Detecting and learning temporal regularities is essential to accurately predict the future. A long-standing debate in cognitive science concerns the existence in humans of a dissociation between two systems, one for handling statistical regularities governing the probabilities of individual items and their transitions, and another for handling deterministic rules. Here, to address this issue, we used finger tracking to continuously monitor the online build-up of evidence, confidence, false alarms and changes-of-mind during sequence processing. All these aspects of behaviour conformed tightly to a hierarchical Bayesian inference model with distinct hypothesis spaces for statistics and rules, yet linked by a single probabilistic currency. Alternative models based either on a single statistical mechanism or on two non-commensurable systems were rejected. Our results indicate that a hierarchical Bayesian inference mechanism, capable of operating over distinct hypothesis spaces for statistics and rules, underlies the human capability for sequence processing.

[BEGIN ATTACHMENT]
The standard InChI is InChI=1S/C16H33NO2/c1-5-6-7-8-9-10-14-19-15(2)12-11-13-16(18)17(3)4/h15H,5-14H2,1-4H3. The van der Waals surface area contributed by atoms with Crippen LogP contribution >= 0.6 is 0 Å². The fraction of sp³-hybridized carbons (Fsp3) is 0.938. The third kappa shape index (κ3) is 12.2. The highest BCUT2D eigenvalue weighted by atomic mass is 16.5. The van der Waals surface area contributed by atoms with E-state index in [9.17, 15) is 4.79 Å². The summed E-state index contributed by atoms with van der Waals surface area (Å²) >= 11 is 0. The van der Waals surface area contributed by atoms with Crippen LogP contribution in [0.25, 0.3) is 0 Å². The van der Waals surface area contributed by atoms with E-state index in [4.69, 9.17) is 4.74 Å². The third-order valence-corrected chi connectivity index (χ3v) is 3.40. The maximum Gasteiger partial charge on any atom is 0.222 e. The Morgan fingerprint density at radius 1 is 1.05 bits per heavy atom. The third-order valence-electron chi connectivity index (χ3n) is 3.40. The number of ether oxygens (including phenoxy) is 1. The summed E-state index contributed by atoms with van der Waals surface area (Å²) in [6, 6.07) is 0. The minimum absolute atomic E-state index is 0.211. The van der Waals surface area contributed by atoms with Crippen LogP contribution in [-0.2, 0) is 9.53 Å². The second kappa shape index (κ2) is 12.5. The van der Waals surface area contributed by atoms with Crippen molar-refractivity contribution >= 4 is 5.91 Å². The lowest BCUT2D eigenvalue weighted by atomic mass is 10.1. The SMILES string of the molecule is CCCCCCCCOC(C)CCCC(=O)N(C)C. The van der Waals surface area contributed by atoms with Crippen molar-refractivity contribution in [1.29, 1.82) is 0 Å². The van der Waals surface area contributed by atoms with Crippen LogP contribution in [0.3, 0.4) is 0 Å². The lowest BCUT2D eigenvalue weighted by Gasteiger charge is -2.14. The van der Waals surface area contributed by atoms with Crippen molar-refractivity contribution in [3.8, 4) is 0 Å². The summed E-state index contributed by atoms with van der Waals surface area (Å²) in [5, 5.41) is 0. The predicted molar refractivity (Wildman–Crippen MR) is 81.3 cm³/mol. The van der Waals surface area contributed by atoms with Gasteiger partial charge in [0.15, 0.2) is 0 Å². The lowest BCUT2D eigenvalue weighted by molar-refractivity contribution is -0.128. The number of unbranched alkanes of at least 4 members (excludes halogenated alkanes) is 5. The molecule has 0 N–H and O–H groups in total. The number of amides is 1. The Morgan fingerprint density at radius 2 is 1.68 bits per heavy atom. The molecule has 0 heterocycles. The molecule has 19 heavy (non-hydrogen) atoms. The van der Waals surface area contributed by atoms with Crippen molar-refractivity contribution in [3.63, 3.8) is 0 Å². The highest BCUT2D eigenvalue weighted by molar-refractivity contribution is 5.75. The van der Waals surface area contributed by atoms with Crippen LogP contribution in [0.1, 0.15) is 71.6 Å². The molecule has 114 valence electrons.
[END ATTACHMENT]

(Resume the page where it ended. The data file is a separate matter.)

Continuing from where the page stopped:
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The dataset presented in the current study is available on GitHub (https://github.com/maheump/Emergence).
The MATLAB code used to run simulations of the different models, analyse the results and reproduce all the figures is available on GitHub (https://github.com/maheump/Emergence).
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M.M. was supported by a ‘Frontières du Vivant’ doctoral fellowship involving the Ministère de l’Enseignement Supérieur et de la Recherche and the Fondation Bettencourt Schueller, as well as a Fondation pour la Recherche Médicale doctoral fellowship. This research was funded by Institut National de la Santé et de la Recherche Médicale (to S.D.), Commissariat à l’Energie Atomique (to S.D. and F.M.), Collège de France (to S.D.) and a European Research Council grant ‘NeuroSyntax’ ID 695403 funded under H2020-E.U.1.1. (to S.D.). The funders had no role in study design, data collection and analysis, decision to publish or preparation of the manuscript. We thank the people who participated in the study as well as I. Brunet for her help in data acquisition. We thank L. Berkovitch and J. Pesnot-Lerousseau for help in piloting the experiment. We also thank A. Akrami and her group, M. Chait, P. Domenech, S. Fleming and his group, L. Mallet and his group, K. N’Diaye, E. Procyk, J. Sackur, M. Sigman, V. Wyart, and the members of the Cognitive Neuroimaging Unit for useful discussions.
The authors declare no competing interests.